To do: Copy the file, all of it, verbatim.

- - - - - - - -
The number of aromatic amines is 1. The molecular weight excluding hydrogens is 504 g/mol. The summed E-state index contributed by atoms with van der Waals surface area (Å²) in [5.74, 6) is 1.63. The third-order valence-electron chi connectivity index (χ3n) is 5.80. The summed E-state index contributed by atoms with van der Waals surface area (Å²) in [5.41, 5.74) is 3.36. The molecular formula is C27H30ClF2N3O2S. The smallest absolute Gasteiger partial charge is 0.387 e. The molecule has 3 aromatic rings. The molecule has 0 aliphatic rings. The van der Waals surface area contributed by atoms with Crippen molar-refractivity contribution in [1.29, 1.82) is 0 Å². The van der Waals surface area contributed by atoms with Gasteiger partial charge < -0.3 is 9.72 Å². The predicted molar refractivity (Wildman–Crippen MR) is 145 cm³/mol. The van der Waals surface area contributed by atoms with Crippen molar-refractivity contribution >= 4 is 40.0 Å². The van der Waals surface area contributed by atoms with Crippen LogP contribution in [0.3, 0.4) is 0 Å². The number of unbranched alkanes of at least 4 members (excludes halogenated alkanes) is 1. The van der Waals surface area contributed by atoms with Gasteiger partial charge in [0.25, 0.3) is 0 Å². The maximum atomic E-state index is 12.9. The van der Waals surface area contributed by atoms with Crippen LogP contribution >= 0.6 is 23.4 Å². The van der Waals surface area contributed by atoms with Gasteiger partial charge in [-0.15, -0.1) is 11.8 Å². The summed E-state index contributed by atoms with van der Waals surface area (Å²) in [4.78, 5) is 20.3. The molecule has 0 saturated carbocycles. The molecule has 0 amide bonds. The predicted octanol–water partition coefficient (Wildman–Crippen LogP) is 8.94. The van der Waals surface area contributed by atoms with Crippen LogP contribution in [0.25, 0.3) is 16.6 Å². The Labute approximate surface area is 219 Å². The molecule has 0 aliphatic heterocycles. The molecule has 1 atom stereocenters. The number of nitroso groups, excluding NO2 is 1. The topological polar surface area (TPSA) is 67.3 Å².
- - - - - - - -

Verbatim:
The number of aromatic amines is 1. The molecular weight excluding hydrogens is 504 g/mol. The summed E-state index contributed by atoms with van der Waals surface area (Å²) in [5.74, 6) is 1.63. The third-order valence-electron chi connectivity index (χ3n) is 5.80. The summed E-state index contributed by atoms with van der Waals surface area (Å²) in [5.41, 5.74) is 3.36. The molecular formula is C27H30ClF2N3O2S. The smallest absolute Gasteiger partial charge is 0.387 e. The molecule has 3 aromatic rings. The molecule has 0 aliphatic rings. The van der Waals surface area contributed by atoms with Crippen molar-refractivity contribution in [1.29, 1.82) is 0 Å². The van der Waals surface area contributed by atoms with Gasteiger partial charge < -0.3 is 9.72 Å². The predicted molar refractivity (Wildman–Crippen MR) is 145 cm³/mol. The van der Waals surface area contributed by atoms with Crippen molar-refractivity contribution >= 4 is 40.0 Å². The van der Waals surface area contributed by atoms with Crippen LogP contribution in [0.3, 0.4) is 0 Å². The number of unbranched alkanes of at least 4 members (excludes halogenated alkanes) is 1. The van der Waals surface area contributed by atoms with Gasteiger partial charge in [0.25, 0.3) is 0 Å². The maximum atomic E-state index is 12.9. The van der Waals surface area contributed by atoms with Crippen LogP contribution >= 0.6 is 23.4 Å². The van der Waals surface area contributed by atoms with Gasteiger partial charge in [-0.15, -0.1) is 11.8 Å². The summed E-state index contributed by atoms with van der Waals surface area (Å²) in [4.78, 5) is 20.3. The molecule has 0 saturated carbocycles. The molecule has 0 amide bonds. The predicted octanol–water partition coefficient (Wildman–Crippen LogP) is 8.94. The van der Waals surface area contributed by atoms with Crippen LogP contribution in [0.25, 0.3) is 16.6 Å². The Labute approximate surface area is 219 Å². The molecule has 0 aliphatic heterocycles. The molecule has 1 atom stereocenters. The number of nitroso groups, excluding NO2 is 1. The topological polar surface area (TPSA) is 67.3 Å².